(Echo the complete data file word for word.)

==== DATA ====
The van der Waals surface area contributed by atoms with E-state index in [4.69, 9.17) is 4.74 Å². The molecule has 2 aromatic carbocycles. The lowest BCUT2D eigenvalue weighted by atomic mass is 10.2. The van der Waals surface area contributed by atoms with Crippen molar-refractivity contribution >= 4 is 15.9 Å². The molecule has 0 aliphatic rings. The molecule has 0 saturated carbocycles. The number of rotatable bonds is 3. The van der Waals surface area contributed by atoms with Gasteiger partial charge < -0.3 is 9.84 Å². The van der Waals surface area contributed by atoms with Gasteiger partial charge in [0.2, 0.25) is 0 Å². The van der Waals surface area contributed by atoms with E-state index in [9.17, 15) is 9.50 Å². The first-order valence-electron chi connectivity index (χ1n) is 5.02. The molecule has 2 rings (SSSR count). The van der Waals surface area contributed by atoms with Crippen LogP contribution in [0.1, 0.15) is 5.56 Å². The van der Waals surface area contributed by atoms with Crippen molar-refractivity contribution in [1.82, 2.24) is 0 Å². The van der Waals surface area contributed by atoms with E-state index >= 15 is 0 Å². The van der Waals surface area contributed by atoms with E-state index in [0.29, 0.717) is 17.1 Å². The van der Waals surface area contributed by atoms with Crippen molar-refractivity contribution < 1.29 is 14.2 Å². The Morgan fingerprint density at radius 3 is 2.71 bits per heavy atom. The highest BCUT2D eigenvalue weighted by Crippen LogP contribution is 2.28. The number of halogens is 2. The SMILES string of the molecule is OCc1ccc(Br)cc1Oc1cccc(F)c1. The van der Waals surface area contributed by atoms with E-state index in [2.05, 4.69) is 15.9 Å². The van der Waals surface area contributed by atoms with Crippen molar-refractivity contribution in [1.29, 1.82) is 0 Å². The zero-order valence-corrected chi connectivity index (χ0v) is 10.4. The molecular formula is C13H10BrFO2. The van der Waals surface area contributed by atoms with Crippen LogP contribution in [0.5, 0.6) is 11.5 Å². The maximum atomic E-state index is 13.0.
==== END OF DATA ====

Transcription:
The van der Waals surface area contributed by atoms with E-state index in [4.69, 9.17) is 4.74 Å². The molecule has 2 aromatic carbocycles. The lowest BCUT2D eigenvalue weighted by atomic mass is 10.2. The van der Waals surface area contributed by atoms with Crippen molar-refractivity contribution >= 4 is 15.9 Å². The molecule has 0 aliphatic rings. The molecule has 0 saturated carbocycles. The number of rotatable bonds is 3. The van der Waals surface area contributed by atoms with Gasteiger partial charge < -0.3 is 9.84 Å². The van der Waals surface area contributed by atoms with Gasteiger partial charge in [0.2, 0.25) is 0 Å². The van der Waals surface area contributed by atoms with E-state index in [9.17, 15) is 9.50 Å². The first-order valence-electron chi connectivity index (χ1n) is 5.02. The molecule has 2 rings (SSSR count). The van der Waals surface area contributed by atoms with Crippen LogP contribution in [0.1, 0.15) is 5.56 Å². The van der Waals surface area contributed by atoms with Crippen molar-refractivity contribution in [1.82, 2.24) is 0 Å². The van der Waals surface area contributed by atoms with E-state index >= 15 is 0 Å². The van der Waals surface area contributed by atoms with E-state index in [0.29, 0.717) is 17.1 Å². The van der Waals surface area contributed by atoms with Crippen molar-refractivity contribution < 1.29 is 14.2 Å². The Morgan fingerprint density at radius 3 is 2.71 bits per heavy atom. The highest BCUT2D eigenvalue weighted by Crippen LogP contribution is 2.28. The number of halogens is 2. The SMILES string of the molecule is OCc1ccc(Br)cc1Oc1cccc(F)c1. The van der Waals surface area contributed by atoms with E-state index in [2.05, 4.69) is 15.9 Å². The van der Waals surface area contributed by atoms with Crippen molar-refractivity contribution in [1.29, 1.82) is 0 Å². The zero-order valence-corrected chi connectivity index (χ0v) is 10.4. The molecular formula is C13H10BrFO2. The van der Waals surface area contributed by atoms with Crippen LogP contribution in [0.5, 0.6) is 11.5 Å². The maximum atomic E-state index is 13.0.